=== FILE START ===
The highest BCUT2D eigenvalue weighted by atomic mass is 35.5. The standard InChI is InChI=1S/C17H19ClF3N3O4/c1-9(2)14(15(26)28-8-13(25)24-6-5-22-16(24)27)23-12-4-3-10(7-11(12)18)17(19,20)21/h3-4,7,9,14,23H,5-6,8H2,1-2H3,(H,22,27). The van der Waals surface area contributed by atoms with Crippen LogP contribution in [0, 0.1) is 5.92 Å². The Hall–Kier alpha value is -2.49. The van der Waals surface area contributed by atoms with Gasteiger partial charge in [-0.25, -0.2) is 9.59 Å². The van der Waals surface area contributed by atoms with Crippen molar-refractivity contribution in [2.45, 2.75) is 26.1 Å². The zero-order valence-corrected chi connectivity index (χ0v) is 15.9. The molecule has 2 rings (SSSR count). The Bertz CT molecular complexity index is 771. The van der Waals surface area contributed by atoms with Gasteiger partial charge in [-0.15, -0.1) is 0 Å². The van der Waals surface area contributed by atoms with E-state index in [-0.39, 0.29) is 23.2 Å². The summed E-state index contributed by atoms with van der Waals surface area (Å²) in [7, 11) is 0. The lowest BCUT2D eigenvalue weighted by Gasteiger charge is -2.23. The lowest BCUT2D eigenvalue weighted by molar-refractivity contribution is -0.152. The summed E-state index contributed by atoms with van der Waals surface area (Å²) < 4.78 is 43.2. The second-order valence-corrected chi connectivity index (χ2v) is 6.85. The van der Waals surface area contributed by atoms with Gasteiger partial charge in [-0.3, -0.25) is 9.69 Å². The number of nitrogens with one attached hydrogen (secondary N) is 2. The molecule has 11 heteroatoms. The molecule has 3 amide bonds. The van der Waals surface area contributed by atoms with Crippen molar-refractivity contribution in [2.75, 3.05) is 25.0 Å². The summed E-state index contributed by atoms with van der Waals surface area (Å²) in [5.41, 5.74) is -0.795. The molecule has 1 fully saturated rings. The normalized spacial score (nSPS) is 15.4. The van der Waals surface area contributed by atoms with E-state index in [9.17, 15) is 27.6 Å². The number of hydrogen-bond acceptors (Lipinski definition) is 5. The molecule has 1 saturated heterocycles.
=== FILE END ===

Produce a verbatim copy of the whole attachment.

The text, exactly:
The highest BCUT2D eigenvalue weighted by atomic mass is 35.5. The standard InChI is InChI=1S/C17H19ClF3N3O4/c1-9(2)14(15(26)28-8-13(25)24-6-5-22-16(24)27)23-12-4-3-10(7-11(12)18)17(19,20)21/h3-4,7,9,14,23H,5-6,8H2,1-2H3,(H,22,27). The van der Waals surface area contributed by atoms with Crippen LogP contribution in [0, 0.1) is 5.92 Å². The Hall–Kier alpha value is -2.49. The van der Waals surface area contributed by atoms with Gasteiger partial charge in [-0.25, -0.2) is 9.59 Å². The van der Waals surface area contributed by atoms with Crippen molar-refractivity contribution in [2.45, 2.75) is 26.1 Å². The zero-order valence-corrected chi connectivity index (χ0v) is 15.9. The molecule has 2 rings (SSSR count). The Bertz CT molecular complexity index is 771. The van der Waals surface area contributed by atoms with Gasteiger partial charge in [-0.15, -0.1) is 0 Å². The van der Waals surface area contributed by atoms with E-state index in [-0.39, 0.29) is 23.2 Å². The summed E-state index contributed by atoms with van der Waals surface area (Å²) in [7, 11) is 0. The lowest BCUT2D eigenvalue weighted by Gasteiger charge is -2.23. The lowest BCUT2D eigenvalue weighted by molar-refractivity contribution is -0.152. The summed E-state index contributed by atoms with van der Waals surface area (Å²) < 4.78 is 43.2. The second-order valence-corrected chi connectivity index (χ2v) is 6.85. The van der Waals surface area contributed by atoms with Gasteiger partial charge in [-0.3, -0.25) is 9.69 Å². The number of nitrogens with one attached hydrogen (secondary N) is 2. The molecule has 11 heteroatoms. The molecule has 3 amide bonds. The van der Waals surface area contributed by atoms with Crippen molar-refractivity contribution in [2.75, 3.05) is 25.0 Å². The summed E-state index contributed by atoms with van der Waals surface area (Å²) in [5.41, 5.74) is -0.795. The molecule has 1 fully saturated rings. The normalized spacial score (nSPS) is 15.4. The van der Waals surface area contributed by atoms with E-state index in [9.17, 15) is 27.6 Å². The number of hydrogen-bond acceptors (Lipinski definition) is 5. The molecule has 1 saturated heterocycles.